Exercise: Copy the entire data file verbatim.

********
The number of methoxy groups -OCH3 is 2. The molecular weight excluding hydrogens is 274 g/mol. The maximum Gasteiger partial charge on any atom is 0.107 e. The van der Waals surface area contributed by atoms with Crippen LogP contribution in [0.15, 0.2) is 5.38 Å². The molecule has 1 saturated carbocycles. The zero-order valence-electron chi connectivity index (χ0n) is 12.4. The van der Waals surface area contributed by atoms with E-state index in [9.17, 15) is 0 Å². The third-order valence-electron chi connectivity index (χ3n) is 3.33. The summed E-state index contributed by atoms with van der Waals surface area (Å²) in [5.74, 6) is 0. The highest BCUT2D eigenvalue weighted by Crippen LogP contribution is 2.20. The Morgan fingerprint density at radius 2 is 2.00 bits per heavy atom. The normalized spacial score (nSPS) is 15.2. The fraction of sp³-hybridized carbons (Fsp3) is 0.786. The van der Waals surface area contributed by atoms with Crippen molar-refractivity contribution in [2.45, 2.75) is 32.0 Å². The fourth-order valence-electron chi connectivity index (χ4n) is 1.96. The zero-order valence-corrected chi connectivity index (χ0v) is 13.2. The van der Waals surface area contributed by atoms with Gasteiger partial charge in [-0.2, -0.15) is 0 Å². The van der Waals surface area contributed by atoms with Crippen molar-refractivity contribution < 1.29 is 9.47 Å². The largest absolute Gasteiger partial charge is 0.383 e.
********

The number of methoxy groups -OCH3 is 2. The molecular weight excluding hydrogens is 274 g/mol. The maximum Gasteiger partial charge on any atom is 0.107 e. The van der Waals surface area contributed by atoms with Crippen LogP contribution in [0.15, 0.2) is 5.38 Å². The molecule has 1 saturated carbocycles. The zero-order valence-electron chi connectivity index (χ0n) is 12.4. The van der Waals surface area contributed by atoms with E-state index in [9.17, 15) is 0 Å². The third-order valence-electron chi connectivity index (χ3n) is 3.33. The summed E-state index contributed by atoms with van der Waals surface area (Å²) in [5.74, 6) is 0. The highest BCUT2D eigenvalue weighted by Crippen LogP contribution is 2.20. The Morgan fingerprint density at radius 2 is 2.00 bits per heavy atom. The normalized spacial score (nSPS) is 15.2. The fraction of sp³-hybridized carbons (Fsp3) is 0.786. The van der Waals surface area contributed by atoms with Crippen molar-refractivity contribution in [2.45, 2.75) is 32.0 Å². The fourth-order valence-electron chi connectivity index (χ4n) is 1.96. The zero-order valence-corrected chi connectivity index (χ0v) is 13.2. The van der Waals surface area contributed by atoms with Gasteiger partial charge in [-0.2, -0.15) is 0 Å². The van der Waals surface area contributed by atoms with Crippen molar-refractivity contribution < 1.29 is 9.47 Å². The largest absolute Gasteiger partial charge is 0.383 e.